I spent my first two years there as a closeted gay man. I was depressed. But people there gave me the courage to be myself.”

Mackowiak came out the summer before his junior year. He got involved in CMU’s Office of LGBTQ Services, where he says director Shannon Jolliff supported him and taught him about social justice, diversity and inclusion.

He also could go confidently toward his new career, he says, because of what he learned from Dr. Elina Erzikova, assistant professor of public relations – “my mom away from home,” he calls her.

“I can’t say enough good things about how CMU helped me become the person I am,” he says. “I couldn’t be more proud to hang that flag in my apartment, forever.”

Holly Hansen-Watson knew she’d hang her CMU flag on the front of her Mount Pleasant house. That flag was hard won.

Hansen-Watson, 41, chipped away at her degree for 10 years, working on her entrepreneurship major two or three classes a semester while she raised her daughter, Sarah, and worked full time in campus dining.

Her plan was to one day open her own gourmet popcorn store. But things don’t always go according to plan.

One day she responded to a volunteer opportunity to drive area foster kids to Midland for classes that teach them life skills.

“I started connecting with them,” she says. “We sang along to the car radio. We talked about how their day was going.”

As she researched the needs of foster children, she discovered Foster Closet of Michigan, a nonprofit that provides clothing, toys and furniture to children in foster care. But there was no chapter in Isabella County, so Hansen-Watson started one in her garage.

Donors deliver items to her house, where volunteers sort and clean them. She hopes fundraising efforts will help her move the operation to its own location soon.

“These kids deserve to go to a real place,” she says. “Not just my garage.”

Helping youngsters in foster care is bittersweet, she says.

“It just breaks your heart to think about it. When they’re taken from their homes, they often have just minutes to gather what they can. They show up at their foster homes with whatever they were able to grab at that moment.”

When they arrive at her garage, she says, they’re still in a bit of shock.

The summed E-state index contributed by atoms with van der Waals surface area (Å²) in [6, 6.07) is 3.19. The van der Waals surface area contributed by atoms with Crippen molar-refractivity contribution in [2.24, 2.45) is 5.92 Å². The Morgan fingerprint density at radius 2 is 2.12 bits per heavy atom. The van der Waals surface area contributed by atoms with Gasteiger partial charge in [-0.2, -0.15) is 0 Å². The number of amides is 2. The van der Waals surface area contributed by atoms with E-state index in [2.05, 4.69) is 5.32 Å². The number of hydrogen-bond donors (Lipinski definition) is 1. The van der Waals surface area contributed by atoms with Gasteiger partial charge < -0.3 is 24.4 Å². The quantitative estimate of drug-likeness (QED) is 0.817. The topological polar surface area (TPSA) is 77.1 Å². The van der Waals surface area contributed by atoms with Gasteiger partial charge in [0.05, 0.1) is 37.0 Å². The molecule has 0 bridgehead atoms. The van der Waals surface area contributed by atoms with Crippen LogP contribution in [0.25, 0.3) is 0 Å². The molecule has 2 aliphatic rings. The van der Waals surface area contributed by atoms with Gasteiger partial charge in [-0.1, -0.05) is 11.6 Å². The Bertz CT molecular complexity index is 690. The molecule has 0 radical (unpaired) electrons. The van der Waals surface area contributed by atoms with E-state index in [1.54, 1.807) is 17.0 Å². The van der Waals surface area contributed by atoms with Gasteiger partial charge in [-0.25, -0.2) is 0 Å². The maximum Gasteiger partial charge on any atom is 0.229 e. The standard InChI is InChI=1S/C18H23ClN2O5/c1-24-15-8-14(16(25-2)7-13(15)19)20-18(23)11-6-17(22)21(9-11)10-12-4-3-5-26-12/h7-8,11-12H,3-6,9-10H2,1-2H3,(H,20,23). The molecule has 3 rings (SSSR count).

Hansen-Watson tells the story of a teen boy who acted tough and aloof as he selected clothing. Then she saw him in the back of the car, hugging a stuffed animal he chose.

“That really tugged at my heart,” she says.

The experience has moved her so much, she and her husband, Mark Watson, became licensed as foster parents and now have three foster teens living in their home.

When she gets calls from people for directions to her house, she offers a landmark.

“I say, ‘It’s the house with the CMU flag,’” Hansen-Watson says. “I’m proud of the people at CMU. As soon as word got out about what I was doing, I had student volunteers every Sunday, right from the get-go. Everybody there comes together.”

If you’re at Immokalee Middle School in southwest Florida and you ask for the teacher with the CMU flag, you’d think the answer would be easy.

It isn’t.

Which one of the seven classrooms do you want?

That’s right – there are seven first-year teachers at Immokalee who proudly display the CMU flags they received at commencement.

They belong to Alessandra Callender, Kelly Trotter, twins Samantha and Ashley Adams, Jake Simmons, Jacob Burtch, and Ashley Simon. And more than 20 other CMU alumni teach throughout the southwest Florida school district.

The well-trained teachers from CMU are a big hit in Florida, says Callender, who teaches eighth grade pre-algebra.

One of her students was labeled as a particularly low achiever, based on a standardized test. Callender tutored the student after school and paired him with the highest achieving students in class for extra help.

“The last test he took, he got a 96 percent,” she says proudly. “I called him up to my desk to tell him the good news and he said, “Ninety-six percent? What did I miss? I thought I got a hundred.’”

She laughs.

“That was just awesome,” she says.

Callender infuses her teaching with creativity, launching algebra scavenger hunts and encouraging students to get up and walk around the room, because movement stimulates learning.

She picked up these techniques from CMU education professor Norma Bailey, who retired last summer after an award-winning career.

“I know I didn’t just get here on my own,” she says. “I’m here because of Central.”

Nearly 100 percent of her mostly Hispanic and Haitian students live in poverty and speak English as a second language, she says.

College isn’t a given for them.

“When my students ask me about my CMU flag, it always starts a conversation about college, and I love that,” Callender says. “It’s right in their face, in all of our classrooms. It will always hang in my classroom. All these kids have CMU in their heads now.”